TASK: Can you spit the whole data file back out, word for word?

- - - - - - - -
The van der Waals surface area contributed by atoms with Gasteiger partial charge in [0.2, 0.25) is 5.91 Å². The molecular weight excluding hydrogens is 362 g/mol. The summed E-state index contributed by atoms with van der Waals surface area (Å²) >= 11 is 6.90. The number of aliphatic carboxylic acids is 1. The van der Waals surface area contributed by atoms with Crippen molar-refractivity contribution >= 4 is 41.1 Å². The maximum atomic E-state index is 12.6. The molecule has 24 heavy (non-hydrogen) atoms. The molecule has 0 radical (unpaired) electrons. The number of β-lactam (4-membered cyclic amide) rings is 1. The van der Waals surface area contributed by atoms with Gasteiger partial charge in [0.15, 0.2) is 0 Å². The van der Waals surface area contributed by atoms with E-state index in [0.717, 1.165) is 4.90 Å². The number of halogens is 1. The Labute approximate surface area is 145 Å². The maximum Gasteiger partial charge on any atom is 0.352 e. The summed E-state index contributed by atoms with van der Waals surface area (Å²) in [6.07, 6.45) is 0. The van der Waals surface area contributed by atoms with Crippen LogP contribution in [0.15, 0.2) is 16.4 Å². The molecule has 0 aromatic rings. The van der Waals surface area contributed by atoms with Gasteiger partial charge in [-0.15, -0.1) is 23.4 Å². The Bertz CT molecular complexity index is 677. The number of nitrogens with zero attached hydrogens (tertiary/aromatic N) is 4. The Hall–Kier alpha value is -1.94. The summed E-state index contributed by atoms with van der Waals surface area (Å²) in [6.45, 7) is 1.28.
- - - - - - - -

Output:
The van der Waals surface area contributed by atoms with Gasteiger partial charge in [0.2, 0.25) is 5.91 Å². The molecular weight excluding hydrogens is 362 g/mol. The summed E-state index contributed by atoms with van der Waals surface area (Å²) >= 11 is 6.90. The number of aliphatic carboxylic acids is 1. The van der Waals surface area contributed by atoms with Crippen molar-refractivity contribution >= 4 is 41.1 Å². The maximum atomic E-state index is 12.6. The molecule has 24 heavy (non-hydrogen) atoms. The molecule has 0 radical (unpaired) electrons. The number of β-lactam (4-membered cyclic amide) rings is 1. The van der Waals surface area contributed by atoms with Gasteiger partial charge in [0.15, 0.2) is 0 Å². The van der Waals surface area contributed by atoms with E-state index in [0.717, 1.165) is 4.90 Å². The number of halogens is 1. The Labute approximate surface area is 145 Å². The maximum Gasteiger partial charge on any atom is 0.352 e. The summed E-state index contributed by atoms with van der Waals surface area (Å²) in [6.07, 6.45) is 0. The van der Waals surface area contributed by atoms with Crippen LogP contribution in [0.15, 0.2) is 16.4 Å². The molecule has 0 aromatic rings. The van der Waals surface area contributed by atoms with Gasteiger partial charge in [-0.15, -0.1) is 23.4 Å². The Bertz CT molecular complexity index is 677. The number of nitrogens with zero attached hydrogens (tertiary/aromatic N) is 4. The Hall–Kier alpha value is -1.94. The summed E-state index contributed by atoms with van der Waals surface area (Å²) in [6.45, 7) is 1.28.